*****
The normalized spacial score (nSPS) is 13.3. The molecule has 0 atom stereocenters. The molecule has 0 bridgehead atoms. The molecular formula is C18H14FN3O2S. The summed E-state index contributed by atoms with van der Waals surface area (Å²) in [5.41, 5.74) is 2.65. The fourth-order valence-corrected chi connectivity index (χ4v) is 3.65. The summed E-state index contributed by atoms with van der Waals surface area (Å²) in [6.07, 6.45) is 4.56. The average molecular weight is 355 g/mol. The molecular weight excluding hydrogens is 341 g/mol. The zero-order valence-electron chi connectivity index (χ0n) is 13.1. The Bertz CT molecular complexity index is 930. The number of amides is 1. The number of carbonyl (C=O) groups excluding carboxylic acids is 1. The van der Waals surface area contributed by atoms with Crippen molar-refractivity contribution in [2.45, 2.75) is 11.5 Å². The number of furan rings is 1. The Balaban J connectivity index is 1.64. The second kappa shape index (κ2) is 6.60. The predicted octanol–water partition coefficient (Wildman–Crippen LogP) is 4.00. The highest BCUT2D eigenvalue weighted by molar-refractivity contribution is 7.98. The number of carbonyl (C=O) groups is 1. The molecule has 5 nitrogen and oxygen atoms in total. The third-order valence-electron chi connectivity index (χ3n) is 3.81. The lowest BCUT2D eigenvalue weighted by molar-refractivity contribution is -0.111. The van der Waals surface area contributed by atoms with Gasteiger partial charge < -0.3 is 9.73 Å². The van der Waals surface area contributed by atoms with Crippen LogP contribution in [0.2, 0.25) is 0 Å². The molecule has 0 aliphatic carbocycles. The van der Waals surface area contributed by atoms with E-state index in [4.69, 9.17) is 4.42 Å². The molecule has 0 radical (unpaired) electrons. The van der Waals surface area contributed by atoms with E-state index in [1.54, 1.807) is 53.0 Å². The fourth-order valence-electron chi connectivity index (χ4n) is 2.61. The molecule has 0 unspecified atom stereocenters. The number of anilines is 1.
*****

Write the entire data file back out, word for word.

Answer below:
The normalized spacial score (nSPS) is 13.3. The molecule has 0 atom stereocenters. The molecule has 0 bridgehead atoms. The molecular formula is C18H14FN3O2S. The summed E-state index contributed by atoms with van der Waals surface area (Å²) in [5.41, 5.74) is 2.65. The fourth-order valence-corrected chi connectivity index (χ4v) is 3.65. The summed E-state index contributed by atoms with van der Waals surface area (Å²) in [6.07, 6.45) is 4.56. The average molecular weight is 355 g/mol. The molecular weight excluding hydrogens is 341 g/mol. The zero-order valence-electron chi connectivity index (χ0n) is 13.1. The Bertz CT molecular complexity index is 930. The number of amides is 1. The number of carbonyl (C=O) groups excluding carboxylic acids is 1. The van der Waals surface area contributed by atoms with Crippen molar-refractivity contribution in [2.45, 2.75) is 11.5 Å². The number of furan rings is 1. The Balaban J connectivity index is 1.64. The second kappa shape index (κ2) is 6.60. The predicted octanol–water partition coefficient (Wildman–Crippen LogP) is 4.00. The highest BCUT2D eigenvalue weighted by molar-refractivity contribution is 7.98. The number of carbonyl (C=O) groups is 1. The molecule has 5 nitrogen and oxygen atoms in total. The third-order valence-electron chi connectivity index (χ3n) is 3.81. The lowest BCUT2D eigenvalue weighted by molar-refractivity contribution is -0.111. The van der Waals surface area contributed by atoms with Gasteiger partial charge < -0.3 is 9.73 Å². The van der Waals surface area contributed by atoms with Crippen LogP contribution in [0.2, 0.25) is 0 Å². The molecule has 0 aliphatic carbocycles. The van der Waals surface area contributed by atoms with E-state index in [4.69, 9.17) is 4.42 Å². The molecule has 0 radical (unpaired) electrons. The van der Waals surface area contributed by atoms with E-state index in [1.54, 1.807) is 53.0 Å². The fourth-order valence-electron chi connectivity index (χ4n) is 2.61. The molecule has 0 unspecified atom stereocenters. The number of anilines is 1.